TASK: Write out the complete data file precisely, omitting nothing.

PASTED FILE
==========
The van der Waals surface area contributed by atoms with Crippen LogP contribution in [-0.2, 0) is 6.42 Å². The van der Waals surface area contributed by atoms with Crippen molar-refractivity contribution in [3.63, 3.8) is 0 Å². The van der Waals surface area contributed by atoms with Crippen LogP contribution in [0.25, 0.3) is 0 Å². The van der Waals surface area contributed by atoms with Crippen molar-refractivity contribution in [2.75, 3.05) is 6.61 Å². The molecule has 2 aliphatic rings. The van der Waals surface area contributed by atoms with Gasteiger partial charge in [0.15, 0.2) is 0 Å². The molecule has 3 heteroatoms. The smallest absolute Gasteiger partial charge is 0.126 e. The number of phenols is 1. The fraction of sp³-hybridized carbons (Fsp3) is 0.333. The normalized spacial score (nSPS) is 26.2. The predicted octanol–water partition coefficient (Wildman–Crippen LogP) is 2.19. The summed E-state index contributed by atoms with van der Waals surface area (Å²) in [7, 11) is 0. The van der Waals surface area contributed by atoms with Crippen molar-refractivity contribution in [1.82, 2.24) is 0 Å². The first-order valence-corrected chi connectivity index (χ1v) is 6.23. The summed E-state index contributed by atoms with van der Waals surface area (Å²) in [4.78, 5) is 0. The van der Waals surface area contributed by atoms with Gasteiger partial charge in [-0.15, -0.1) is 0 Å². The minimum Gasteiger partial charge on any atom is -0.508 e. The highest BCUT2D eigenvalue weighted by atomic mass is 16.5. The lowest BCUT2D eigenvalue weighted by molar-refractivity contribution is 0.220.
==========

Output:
The van der Waals surface area contributed by atoms with Crippen LogP contribution in [-0.2, 0) is 6.42 Å². The van der Waals surface area contributed by atoms with Crippen molar-refractivity contribution in [3.63, 3.8) is 0 Å². The van der Waals surface area contributed by atoms with Crippen LogP contribution in [0.25, 0.3) is 0 Å². The van der Waals surface area contributed by atoms with Crippen molar-refractivity contribution in [2.75, 3.05) is 6.61 Å². The molecule has 2 aliphatic rings. The van der Waals surface area contributed by atoms with Gasteiger partial charge in [0.15, 0.2) is 0 Å². The molecule has 3 heteroatoms. The smallest absolute Gasteiger partial charge is 0.126 e. The number of phenols is 1. The fraction of sp³-hybridized carbons (Fsp3) is 0.333. The normalized spacial score (nSPS) is 26.2. The predicted octanol–water partition coefficient (Wildman–Crippen LogP) is 2.19. The summed E-state index contributed by atoms with van der Waals surface area (Å²) in [7, 11) is 0. The van der Waals surface area contributed by atoms with Crippen molar-refractivity contribution in [1.82, 2.24) is 0 Å². The first-order valence-corrected chi connectivity index (χ1v) is 6.23. The summed E-state index contributed by atoms with van der Waals surface area (Å²) in [4.78, 5) is 0. The van der Waals surface area contributed by atoms with Gasteiger partial charge in [-0.15, -0.1) is 0 Å². The minimum Gasteiger partial charge on any atom is -0.508 e. The highest BCUT2D eigenvalue weighted by atomic mass is 16.5. The lowest BCUT2D eigenvalue weighted by molar-refractivity contribution is 0.220.